How to Deal with Employees
Employees are a pain in the tookus: Part 3
Four weeks ago I sent you an email complaining about how much of a pain in the tookus it is dealing with employees. If you missed it, click here to get caught up for part one. We started talking about how the pain begins when you don’t even have employees! Read about trying to find good employees in part 2 that we sent you.
Employees are a pain in the tookus, and the number one complaint originates when you do not even have them :
I HATE HIRING EMPLOYEES!
As I mentioned, my process is broken out into six steps:
-Interview with preliminary offer
We covered steps 1 through 3 here. Hiring is rarely done at the ideal time and most Employers have to make a hire quickly.
Interview and Preliminary Offers
At this point in the hiring process, I believe I have a read on the employee and whether or not they are someone I want in the organization. The pre-interview call, emails as well as pre-assessments should give you insight into the individual. At this stage you need to bring the employee in and do a face to face with them. Ask questions that the pre-assessment has highlighted for you. A good assessment will highlight areas of concerns, strengths and weaknesses of the employee. Your job is to validate these. All employees will have weaknesses. Your job as an Employer is to understand the weakness and be sure you address it with training, or work around it. Everyone has a weakness, this should not disqualify them from a job unless it would be detrimental to that position.
At the end of the interview if I am still comfortable with the employee I will make a preliminary offer. This makes sure the employee and you are on the same page as far as compensation.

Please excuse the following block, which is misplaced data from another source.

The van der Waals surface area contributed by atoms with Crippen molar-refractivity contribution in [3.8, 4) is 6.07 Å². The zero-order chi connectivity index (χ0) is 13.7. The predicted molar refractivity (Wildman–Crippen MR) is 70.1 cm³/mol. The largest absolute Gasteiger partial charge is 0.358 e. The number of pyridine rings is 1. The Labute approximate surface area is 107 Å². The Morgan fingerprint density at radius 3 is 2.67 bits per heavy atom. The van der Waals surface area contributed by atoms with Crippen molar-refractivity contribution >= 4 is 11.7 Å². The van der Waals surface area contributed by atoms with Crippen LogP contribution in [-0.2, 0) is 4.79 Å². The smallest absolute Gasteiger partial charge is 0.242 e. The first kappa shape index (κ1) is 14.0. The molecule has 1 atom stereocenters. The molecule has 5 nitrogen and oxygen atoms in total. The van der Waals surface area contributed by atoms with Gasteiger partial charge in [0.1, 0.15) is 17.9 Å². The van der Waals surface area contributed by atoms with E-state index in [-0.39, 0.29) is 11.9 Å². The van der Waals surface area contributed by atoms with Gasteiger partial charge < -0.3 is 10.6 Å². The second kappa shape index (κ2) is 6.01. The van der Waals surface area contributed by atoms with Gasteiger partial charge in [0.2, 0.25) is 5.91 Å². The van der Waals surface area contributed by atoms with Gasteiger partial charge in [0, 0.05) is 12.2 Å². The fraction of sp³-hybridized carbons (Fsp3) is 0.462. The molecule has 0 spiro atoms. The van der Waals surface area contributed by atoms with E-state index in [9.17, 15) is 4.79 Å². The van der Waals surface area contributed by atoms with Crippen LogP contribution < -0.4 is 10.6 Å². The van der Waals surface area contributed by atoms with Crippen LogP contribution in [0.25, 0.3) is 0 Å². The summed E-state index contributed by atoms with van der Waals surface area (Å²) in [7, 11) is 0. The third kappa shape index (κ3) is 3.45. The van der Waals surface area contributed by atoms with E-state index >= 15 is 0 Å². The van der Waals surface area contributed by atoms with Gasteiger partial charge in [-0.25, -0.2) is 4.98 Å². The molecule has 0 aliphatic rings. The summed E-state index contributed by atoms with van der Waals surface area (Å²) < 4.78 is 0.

I am a big believer in a working interview whenever possible. The working interview will allow your team to interact with the individual. You need to prep your team with information about the candidate and things to watch for. Remember, the working interview is like a first date. If the candidate is not 100% on their best behavior, listening, etc then you should go back and re-evaluate their assessments and other information you collected. You should be looking for items that would show the candidate is not coach-able or teachable. You are looking to see if they are a “know it all” when they know nothing, or are able to adapt to your processes. If you give them technical work, such as a bank reconciliation, excel analysis, etc have a time limit set in your head and see if they complete it within the time frame. Any tasks you give the candidate should be very broad and nothing that would require specific training from your organization. Bring the candidate into conversations and ask for their opinion on the matter if they have experience. The working interview should be used to gauge the validity of experience from their resume. At the end of the day I will meet with my team and get their feedback. I am looking for how the candidate fits within the team and any red flags that someone may have picked up that I missed.
I do want to stress that working interviews should be a paid day.
Awesome! The candidate is who we want. Now it’s the easy part. Make them a formal written offer, include benefit package information and any other perks that the employee should know about. Once they accept, we start the formal onboarding process.
I do want to take a moment and address benefits for small business (under 50 employees). As many are aware, the pricing for health insurance follows the age of the individual and their dependents and does not follow a “coverage” such as single, employee +1 , spouse, etc. When offering benefits as part of the compensation, this could be a very crucial part of the individual coming on board. If your company does not offer a flat amount regardless of the position, ask the individual what coverage they need, provide the rate grid with explanation of how it works, and ask them to provide a total cost to you. From here you can figure out how much, if any, more you want to contribute. Asking for ages is a very “risky” thing, and should never be done in the hiring process.
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President, Payroll Services LLC